Letters: Streep, Trump go toe-to-Tweet
Streep, Trump go toe-to-Tweet I have not been an advocate of celebrities using award shows to make political statements, but given the threat to the character of our nation due to the nature and behavior of our incoming president, it was gratifying to see someone of the stature of Meryl Streep take him to task for the mimicking of a reporter with a disability ("La La Land, politics mix at Golden Globes," Monday).
Streep, Trump go toe-to-Tweet
I have not been an advocate of celebrities using award shows to make political statements, but given the threat to the character of our nation due to the nature and behavior of our incoming president, it was gratifying to see someone of the stature of Meryl Streep take him to task for the mimicking of a reporter with a disability ("La La Land, politics mix at Golden Globes," Monday).
Never content to let any perceived slight pass without engaging in a nuclear war of words, Trump's response was predictable. He sought to denigrate and diminish the acclaimed performer by characterizing her as "one of the most over-rated actresses in Hollywood," a "Hillary lover." and one of the "liberal movie people." He asserted that he had not and would not mock someone with a disability, despite what we have seen with our own eyes.
I do not imagine we will ever see Tweets from our soon-to-be-leader to address injustices in our country; rather, we can expect his undignified 140-character-or-less means of communication to be engaged in simply settling personal scores.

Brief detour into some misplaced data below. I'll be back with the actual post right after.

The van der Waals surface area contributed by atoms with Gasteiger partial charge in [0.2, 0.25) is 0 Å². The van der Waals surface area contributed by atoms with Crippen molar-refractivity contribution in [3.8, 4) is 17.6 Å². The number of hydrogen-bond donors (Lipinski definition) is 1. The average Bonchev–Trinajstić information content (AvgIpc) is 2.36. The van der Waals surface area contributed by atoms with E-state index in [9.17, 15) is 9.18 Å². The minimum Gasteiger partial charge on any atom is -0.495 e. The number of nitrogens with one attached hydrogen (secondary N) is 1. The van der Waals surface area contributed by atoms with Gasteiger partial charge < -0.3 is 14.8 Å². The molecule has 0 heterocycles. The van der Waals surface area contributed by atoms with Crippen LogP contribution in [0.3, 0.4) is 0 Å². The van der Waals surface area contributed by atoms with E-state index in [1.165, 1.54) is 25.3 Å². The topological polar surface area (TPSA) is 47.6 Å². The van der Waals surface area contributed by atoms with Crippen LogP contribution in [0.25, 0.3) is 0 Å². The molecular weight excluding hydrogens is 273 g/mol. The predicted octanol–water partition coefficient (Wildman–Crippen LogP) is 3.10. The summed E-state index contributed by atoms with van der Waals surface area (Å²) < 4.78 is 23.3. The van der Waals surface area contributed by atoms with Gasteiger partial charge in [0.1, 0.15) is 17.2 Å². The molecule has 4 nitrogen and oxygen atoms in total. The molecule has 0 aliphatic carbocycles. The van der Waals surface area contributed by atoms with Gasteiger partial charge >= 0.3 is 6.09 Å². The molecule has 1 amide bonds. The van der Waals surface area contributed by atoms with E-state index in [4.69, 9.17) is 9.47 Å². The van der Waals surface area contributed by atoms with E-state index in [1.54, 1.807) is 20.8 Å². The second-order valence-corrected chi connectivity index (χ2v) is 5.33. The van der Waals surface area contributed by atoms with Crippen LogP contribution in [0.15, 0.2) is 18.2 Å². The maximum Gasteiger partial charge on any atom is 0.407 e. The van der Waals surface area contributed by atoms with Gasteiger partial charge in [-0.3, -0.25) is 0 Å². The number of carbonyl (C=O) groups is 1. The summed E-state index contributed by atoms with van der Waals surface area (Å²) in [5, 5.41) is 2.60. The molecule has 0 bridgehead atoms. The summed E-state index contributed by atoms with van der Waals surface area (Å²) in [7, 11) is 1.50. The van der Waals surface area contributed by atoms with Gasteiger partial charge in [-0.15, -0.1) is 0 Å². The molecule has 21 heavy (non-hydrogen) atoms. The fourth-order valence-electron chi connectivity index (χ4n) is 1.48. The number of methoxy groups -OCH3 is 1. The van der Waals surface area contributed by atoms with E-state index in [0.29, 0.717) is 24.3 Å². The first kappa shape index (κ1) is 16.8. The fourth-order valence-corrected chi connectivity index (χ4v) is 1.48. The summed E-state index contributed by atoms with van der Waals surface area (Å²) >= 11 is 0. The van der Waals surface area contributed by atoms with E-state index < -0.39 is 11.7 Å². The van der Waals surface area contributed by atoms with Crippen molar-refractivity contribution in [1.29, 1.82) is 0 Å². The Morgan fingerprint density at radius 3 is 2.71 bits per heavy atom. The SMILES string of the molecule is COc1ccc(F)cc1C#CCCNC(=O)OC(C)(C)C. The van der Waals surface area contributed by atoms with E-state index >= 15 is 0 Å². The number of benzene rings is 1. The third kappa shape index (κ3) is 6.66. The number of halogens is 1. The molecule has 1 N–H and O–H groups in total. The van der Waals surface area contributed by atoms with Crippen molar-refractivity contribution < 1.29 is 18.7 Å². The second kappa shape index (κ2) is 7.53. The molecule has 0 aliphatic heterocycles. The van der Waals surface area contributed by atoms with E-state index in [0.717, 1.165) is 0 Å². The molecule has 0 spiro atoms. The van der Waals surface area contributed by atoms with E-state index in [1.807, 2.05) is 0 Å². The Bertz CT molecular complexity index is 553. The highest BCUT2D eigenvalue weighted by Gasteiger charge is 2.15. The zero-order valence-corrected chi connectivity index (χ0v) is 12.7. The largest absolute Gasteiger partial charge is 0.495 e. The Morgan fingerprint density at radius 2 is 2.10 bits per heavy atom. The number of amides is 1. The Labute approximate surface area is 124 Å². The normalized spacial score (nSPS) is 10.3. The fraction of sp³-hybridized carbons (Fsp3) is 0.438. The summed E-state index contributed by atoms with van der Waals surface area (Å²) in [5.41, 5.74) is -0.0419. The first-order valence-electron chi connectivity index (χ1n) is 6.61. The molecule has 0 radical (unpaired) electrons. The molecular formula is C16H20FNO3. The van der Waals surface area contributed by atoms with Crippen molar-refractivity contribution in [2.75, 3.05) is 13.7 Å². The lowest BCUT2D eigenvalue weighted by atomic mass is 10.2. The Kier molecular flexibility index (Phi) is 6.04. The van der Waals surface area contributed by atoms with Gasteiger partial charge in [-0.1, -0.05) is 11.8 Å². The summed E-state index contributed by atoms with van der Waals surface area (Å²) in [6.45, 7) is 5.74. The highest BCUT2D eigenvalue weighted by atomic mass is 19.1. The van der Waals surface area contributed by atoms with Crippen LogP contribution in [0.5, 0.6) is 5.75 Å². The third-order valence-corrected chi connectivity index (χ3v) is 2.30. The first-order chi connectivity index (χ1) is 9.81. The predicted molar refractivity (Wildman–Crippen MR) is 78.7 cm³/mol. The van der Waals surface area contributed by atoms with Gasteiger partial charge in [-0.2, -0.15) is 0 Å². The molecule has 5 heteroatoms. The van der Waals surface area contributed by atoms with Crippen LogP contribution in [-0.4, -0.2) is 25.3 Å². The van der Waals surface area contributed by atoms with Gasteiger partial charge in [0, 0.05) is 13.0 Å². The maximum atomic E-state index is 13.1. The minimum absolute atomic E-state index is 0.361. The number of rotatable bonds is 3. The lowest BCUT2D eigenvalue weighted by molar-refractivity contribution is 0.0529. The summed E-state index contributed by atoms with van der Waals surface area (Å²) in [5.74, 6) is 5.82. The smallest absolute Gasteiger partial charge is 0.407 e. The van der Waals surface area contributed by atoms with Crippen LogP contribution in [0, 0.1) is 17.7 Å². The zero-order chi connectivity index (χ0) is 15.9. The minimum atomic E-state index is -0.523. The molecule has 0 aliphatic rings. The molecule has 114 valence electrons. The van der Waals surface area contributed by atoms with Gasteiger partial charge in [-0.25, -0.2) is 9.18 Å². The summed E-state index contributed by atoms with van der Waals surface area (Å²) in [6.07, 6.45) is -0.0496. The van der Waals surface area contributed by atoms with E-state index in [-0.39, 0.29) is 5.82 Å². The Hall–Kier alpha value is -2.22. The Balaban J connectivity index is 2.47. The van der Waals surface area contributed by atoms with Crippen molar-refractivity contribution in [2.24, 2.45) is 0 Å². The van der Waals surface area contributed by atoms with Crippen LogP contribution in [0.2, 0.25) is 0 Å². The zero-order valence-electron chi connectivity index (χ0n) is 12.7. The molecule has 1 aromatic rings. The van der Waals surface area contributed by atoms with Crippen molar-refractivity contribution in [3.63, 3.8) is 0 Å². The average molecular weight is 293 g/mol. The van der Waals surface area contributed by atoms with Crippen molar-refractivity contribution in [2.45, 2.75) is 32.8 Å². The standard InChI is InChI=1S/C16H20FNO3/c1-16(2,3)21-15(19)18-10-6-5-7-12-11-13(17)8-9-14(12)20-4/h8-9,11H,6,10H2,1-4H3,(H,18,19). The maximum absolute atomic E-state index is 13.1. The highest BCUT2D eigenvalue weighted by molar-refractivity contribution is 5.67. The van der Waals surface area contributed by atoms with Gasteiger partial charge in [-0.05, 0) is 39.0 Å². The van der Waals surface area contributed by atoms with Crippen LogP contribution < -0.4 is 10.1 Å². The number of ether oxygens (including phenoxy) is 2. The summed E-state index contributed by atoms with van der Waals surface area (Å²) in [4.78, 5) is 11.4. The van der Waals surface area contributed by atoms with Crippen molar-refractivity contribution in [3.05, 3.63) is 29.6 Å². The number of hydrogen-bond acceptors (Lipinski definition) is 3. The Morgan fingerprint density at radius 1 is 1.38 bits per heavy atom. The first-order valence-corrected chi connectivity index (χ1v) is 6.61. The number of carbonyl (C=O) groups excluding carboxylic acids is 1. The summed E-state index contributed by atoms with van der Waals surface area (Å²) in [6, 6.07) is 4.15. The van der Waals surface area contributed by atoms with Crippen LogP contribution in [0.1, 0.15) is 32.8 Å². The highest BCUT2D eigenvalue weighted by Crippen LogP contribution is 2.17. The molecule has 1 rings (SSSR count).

To use his favorite words, Trump is "a disaster." "Sad."
|Oren Spiegler, Upper St. Clair, Pa.
Electoral College here to stay
I dislike the concept of the Electoral College and its role more than the Inquirer's Editorial Board does, considering what it has most recently wrought, and who ("One person, one vote," Thursday).
Regretfully, I must say, "Get over it." We have had this system, antiquated and unfair as it is, since the country's founding. And we always will. The smaller states will never allow changes that would reduce their political power.
The Senate is one half of Congress. The Electoral College vote is partially determined by each state's representation in the Senate. Wyoming has fewer than 600,000 residents; Pennsylvania has more than 12 million; California, 38 million. Wyoming, Pennsylvania, California each have two votes in the Senate.
Is it fair? Of course not. Is it going to change? Of course not. Ever hear people say, "Abolish the U.S. Senate; it is unfair?"
Too much ink and energy has been spent this electoral cycle talking about the Electoral College. As we approach the inauguration on Jan. 20, there are so many other vital issues that merit our attention.
|Leonard Perlman, Philadelphia, email@example.com
Popular vote a bad idea
I couldn't disagree more with your editorial about doing away with the Electoral College. Many people are bemoaning how polarized the country has become, and a strictly popular-vote election would make it worse.
Hillary Clinton won the popular vote by more than 2.8 million votes. In just five states - California, Illinois, Massachusetts, Maryland, and New York - her plurality was about